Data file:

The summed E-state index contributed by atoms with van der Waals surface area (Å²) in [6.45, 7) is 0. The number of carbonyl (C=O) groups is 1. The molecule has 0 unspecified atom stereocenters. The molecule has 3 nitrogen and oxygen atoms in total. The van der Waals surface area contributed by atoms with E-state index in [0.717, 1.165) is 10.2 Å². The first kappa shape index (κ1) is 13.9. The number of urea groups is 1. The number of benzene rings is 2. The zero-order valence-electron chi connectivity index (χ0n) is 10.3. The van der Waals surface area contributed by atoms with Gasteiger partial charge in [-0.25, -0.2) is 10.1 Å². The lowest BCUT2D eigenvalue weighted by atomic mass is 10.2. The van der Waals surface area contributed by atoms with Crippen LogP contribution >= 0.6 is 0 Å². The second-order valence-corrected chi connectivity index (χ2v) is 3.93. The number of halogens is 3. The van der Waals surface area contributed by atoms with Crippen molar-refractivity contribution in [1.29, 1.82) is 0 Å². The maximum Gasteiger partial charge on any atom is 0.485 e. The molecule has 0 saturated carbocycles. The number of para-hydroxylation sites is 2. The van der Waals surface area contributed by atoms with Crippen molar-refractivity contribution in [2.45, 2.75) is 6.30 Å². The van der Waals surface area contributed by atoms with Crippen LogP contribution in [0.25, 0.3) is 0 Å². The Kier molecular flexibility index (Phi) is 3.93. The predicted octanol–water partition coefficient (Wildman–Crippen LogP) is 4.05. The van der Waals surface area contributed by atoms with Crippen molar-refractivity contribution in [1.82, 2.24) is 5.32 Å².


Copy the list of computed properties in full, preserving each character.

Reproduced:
The summed E-state index contributed by atoms with van der Waals surface area (Å²) in [6.45, 7) is 0. The number of carbonyl (C=O) groups is 1. The molecule has 0 unspecified atom stereocenters. The molecule has 3 nitrogen and oxygen atoms in total. The van der Waals surface area contributed by atoms with E-state index in [0.717, 1.165) is 10.2 Å². The first kappa shape index (κ1) is 13.9. The number of urea groups is 1. The number of benzene rings is 2. The zero-order valence-electron chi connectivity index (χ0n) is 10.3. The van der Waals surface area contributed by atoms with Gasteiger partial charge in [-0.25, -0.2) is 10.1 Å². The lowest BCUT2D eigenvalue weighted by atomic mass is 10.2. The van der Waals surface area contributed by atoms with Crippen LogP contribution >= 0.6 is 0 Å². The second-order valence-corrected chi connectivity index (χ2v) is 3.93. The number of halogens is 3. The van der Waals surface area contributed by atoms with Crippen molar-refractivity contribution in [1.29, 1.82) is 0 Å². The maximum Gasteiger partial charge on any atom is 0.485 e. The molecule has 0 saturated carbocycles. The number of para-hydroxylation sites is 2. The van der Waals surface area contributed by atoms with Crippen molar-refractivity contribution in [2.45, 2.75) is 6.30 Å². The van der Waals surface area contributed by atoms with Crippen LogP contribution in [0.25, 0.3) is 0 Å². The Kier molecular flexibility index (Phi) is 3.93. The predicted octanol–water partition coefficient (Wildman–Crippen LogP) is 4.05. The van der Waals surface area contributed by atoms with Crippen molar-refractivity contribution in [1.82, 2.24) is 5.32 Å².